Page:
Participants of all ages choose from a variety of activities, like practicing their hockey shot. Broom ball is “entry level” hockey and has been the most popular. “The kids played all day, and my son Carson really loved it,” said local businessman David McDaniel. MVIAA provides all equipment at no charge. Apparel and concessions are available, and local merchants have been generous donating raffle prizes. “We look forward to next February, with plans to improve the event,” Lozar said.

Mission Valley Ice Arena Association was formed to construct a seasonal ice rink in Polson and obtained charitable 501(c) 3 status in 2013. All donations are tax-deductible. Mailing address is P.O. Box 333, Polson, MT 59860.


The GPCF Board of Directors is looking forward to seeing our friends at the Annual Passion for Polson Fundraiser

DINNER & DANCE & AUCTION – Friday, August 4, 2017  5:30 – 9:30 p.m.

@ Polson Youth Soccer Complex – 311 Ridgewater Drive, Polson, MT

 


GPCF Awards 2017 Grants to Local Non-Profits

POLSON — Because of the generosity of Greater Polson Community Foundation (GPCF) donors, a total of $468,600 has been awarded to worthy needs and projects in our community from 2009 through mid 2017.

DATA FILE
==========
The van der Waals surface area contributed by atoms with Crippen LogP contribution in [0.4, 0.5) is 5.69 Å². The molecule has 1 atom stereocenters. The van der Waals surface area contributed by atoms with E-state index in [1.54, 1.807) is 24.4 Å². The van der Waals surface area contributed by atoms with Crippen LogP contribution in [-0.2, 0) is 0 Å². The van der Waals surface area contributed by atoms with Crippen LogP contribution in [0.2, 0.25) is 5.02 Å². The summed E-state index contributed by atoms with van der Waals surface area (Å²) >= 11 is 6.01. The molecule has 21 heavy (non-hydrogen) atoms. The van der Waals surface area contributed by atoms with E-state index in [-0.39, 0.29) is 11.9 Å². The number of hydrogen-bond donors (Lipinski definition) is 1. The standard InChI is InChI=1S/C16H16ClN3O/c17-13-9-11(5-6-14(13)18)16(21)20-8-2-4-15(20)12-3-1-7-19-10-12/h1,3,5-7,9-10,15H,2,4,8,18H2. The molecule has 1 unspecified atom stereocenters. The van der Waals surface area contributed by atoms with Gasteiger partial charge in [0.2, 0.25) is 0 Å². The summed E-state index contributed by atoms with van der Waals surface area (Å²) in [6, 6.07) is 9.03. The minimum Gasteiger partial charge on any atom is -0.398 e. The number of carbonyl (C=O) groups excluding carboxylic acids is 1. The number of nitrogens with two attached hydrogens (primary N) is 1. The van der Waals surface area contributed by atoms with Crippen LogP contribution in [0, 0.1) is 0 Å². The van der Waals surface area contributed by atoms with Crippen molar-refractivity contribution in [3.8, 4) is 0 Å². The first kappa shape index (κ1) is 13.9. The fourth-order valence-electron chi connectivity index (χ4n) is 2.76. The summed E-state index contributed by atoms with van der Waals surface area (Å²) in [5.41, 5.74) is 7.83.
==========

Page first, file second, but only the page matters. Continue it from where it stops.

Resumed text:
The Greater Polson Community Foundation recently distributed $26,100.00 among sixteen local non-profit organizations as part of its 2017 grant cycle. The amount distributed represents the annual earnings from the GPCF’s permanent endowment fund. Gifts and contributions from donors have added significantly to the permanent endowment, which now totals over $500,000. Only the earnings can be used from the permanent endowment. The more this fund grows, the more earnings are available for GPCF’s annual grants.
The 2017 award recipients are: Flathead Lake Biological Station, North Lake County Public Library, Sunburst Community Service Foundation, Flathead Lake International Cinemafest (FLIC), Ninepipes Museum, Polson Flathead Historical Museum, Lake County Fairgrounds- Lights Under the Big Sky, Helping Hands, Polson Fairgrounds, Inc., Boys & Girls Club, Mission Valley Ice Arena, Lake County Community Development Corp, P.E.A.C.E., Mission Valley Live, Polson School District Gifted & Talented Program and Miracle of America Museum.
The grants support a wide variety of youth and community-oriented projects including: Leadership Development programs, Winterfest Activities, Outdoor Summer programs, Baby Box Project, Preservation and showcasing of historical data and artifacts, a beautiful film festival as well as a series of musical showcases.
You can find out more information about the Greater Polson Community Foundation by visiting our website at www.greaterpolsoncommunityfoundation.org or contact us at (406) 883-4723 to ask us about directed gifts, donor advised funds, legacy gifts and memorial donations.
“Being able to support our community non-profits and their projects is definitely the highlight of our year. GPCF is able to fund these grants because our donors truly love making a difference,” GPCF president, Toni Young said.